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  1. Vol. 9 No. 5, p. 645-647
     
    Received: Apr 1, 1969
    Published: Sept, 1969


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doi:10.2135/cropsci1969.0011183X000900050042x

Seed Increase Problems in Synthetic Cultivars of Elymus junceus Fisch.1

  1. H. M. Schaaf2

Abstract

Abstract

Polycrosses and Syn-ls, produced in 3 consecutive years (1959, 1960, and 1961) in a recombination block composed of the parent clones of ‘Vinall’ Russian wildrye (Elymus junceus Fisch.), were evaluated for seed yield in two replicated tests. The polycrosses were composed of equal weights of seed of 20 replications of each parent. The Syn-ls were equal-weight composites of five polycrosses. The 1959 polyerosses and the 1959 Syn-1 were compared with their 1960 counterparts in 1962 and 1964.Counterparts for 1960 and 1961 were compared in 1966 and 1967.

In the first test, the 1960 Syn-1 yielded significantly higher (P<.05) than the 1959 Syn-1, demonstrating superiority of the 1960 seed. Differential performances of three polycrosses accounted for the difference. In the second test, yields of the 1960 and 1961 Syn-ls, as well as combined averages for the 1960 and 1961 polycrosses, were closely similar. However, one 1961 polycross yielded significantly higher (P<.05) than its 1960 counterpart. The reverse was true of three other polycrosses, but the differences were not significant (P<.05). These opposing effects, although balanced in the Syn-1, could cause divergence in later generations.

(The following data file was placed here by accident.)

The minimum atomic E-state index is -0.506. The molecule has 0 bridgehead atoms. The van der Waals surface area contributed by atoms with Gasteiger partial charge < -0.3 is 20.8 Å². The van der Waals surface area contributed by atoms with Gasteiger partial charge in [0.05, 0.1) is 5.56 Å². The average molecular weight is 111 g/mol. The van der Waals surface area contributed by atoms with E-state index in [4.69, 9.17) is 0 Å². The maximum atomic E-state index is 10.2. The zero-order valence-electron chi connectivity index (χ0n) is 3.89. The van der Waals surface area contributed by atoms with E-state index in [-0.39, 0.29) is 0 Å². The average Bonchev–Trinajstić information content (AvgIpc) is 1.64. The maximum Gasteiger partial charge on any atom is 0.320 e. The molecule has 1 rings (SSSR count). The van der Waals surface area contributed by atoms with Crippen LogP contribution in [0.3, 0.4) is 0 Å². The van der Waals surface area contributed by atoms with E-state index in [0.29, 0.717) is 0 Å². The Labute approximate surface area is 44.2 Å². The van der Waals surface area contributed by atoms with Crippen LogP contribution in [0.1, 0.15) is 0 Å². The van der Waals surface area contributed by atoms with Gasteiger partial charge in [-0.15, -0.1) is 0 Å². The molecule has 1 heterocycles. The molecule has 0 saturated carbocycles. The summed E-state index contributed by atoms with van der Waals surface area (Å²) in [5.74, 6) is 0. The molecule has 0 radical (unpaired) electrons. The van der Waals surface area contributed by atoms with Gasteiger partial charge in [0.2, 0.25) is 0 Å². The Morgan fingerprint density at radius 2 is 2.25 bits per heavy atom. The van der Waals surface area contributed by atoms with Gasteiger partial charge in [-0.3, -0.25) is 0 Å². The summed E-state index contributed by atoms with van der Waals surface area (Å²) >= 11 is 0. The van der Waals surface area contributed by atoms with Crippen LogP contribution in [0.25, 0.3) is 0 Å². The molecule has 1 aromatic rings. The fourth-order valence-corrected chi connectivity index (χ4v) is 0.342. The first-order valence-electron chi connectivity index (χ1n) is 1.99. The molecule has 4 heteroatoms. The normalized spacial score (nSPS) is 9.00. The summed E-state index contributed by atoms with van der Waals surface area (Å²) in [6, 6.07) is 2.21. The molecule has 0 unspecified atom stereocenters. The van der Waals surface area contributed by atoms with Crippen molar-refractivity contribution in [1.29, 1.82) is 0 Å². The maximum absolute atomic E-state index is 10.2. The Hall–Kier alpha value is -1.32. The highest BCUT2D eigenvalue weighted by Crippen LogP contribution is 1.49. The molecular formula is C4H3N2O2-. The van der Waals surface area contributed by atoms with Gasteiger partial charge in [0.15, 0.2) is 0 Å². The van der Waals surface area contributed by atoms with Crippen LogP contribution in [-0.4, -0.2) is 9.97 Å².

In the recombination block, large clone-by-year differentials were evident in seed production and seed size. if pollen production paralleled seed production, as seems likely, there were inequities of male parentage in all 3 years. Relative differences in seed size gave rise to both over- and under-representation of females in the equalweight Syn-I for each year. Inequalities of parentage were greatest in 1959.

Where these conditions exist, simple practices offering Where these conditions exist, simple practices offering Where these conditions exist, simple practices offering Where these conditions exist, simple practices offering more effective control of synthetic parentage are (a) imposing a uniform limit on number of spikes per plant to equalize male parentage, and (b) compositing on the basis of seed size to equalize female parentage. more effective control of synthetic parentage are (a) imposing a uniform limit on number of spikes per plant to equalize male parentage, and (b) compositing on the basis of seed size to equalize female parentage.

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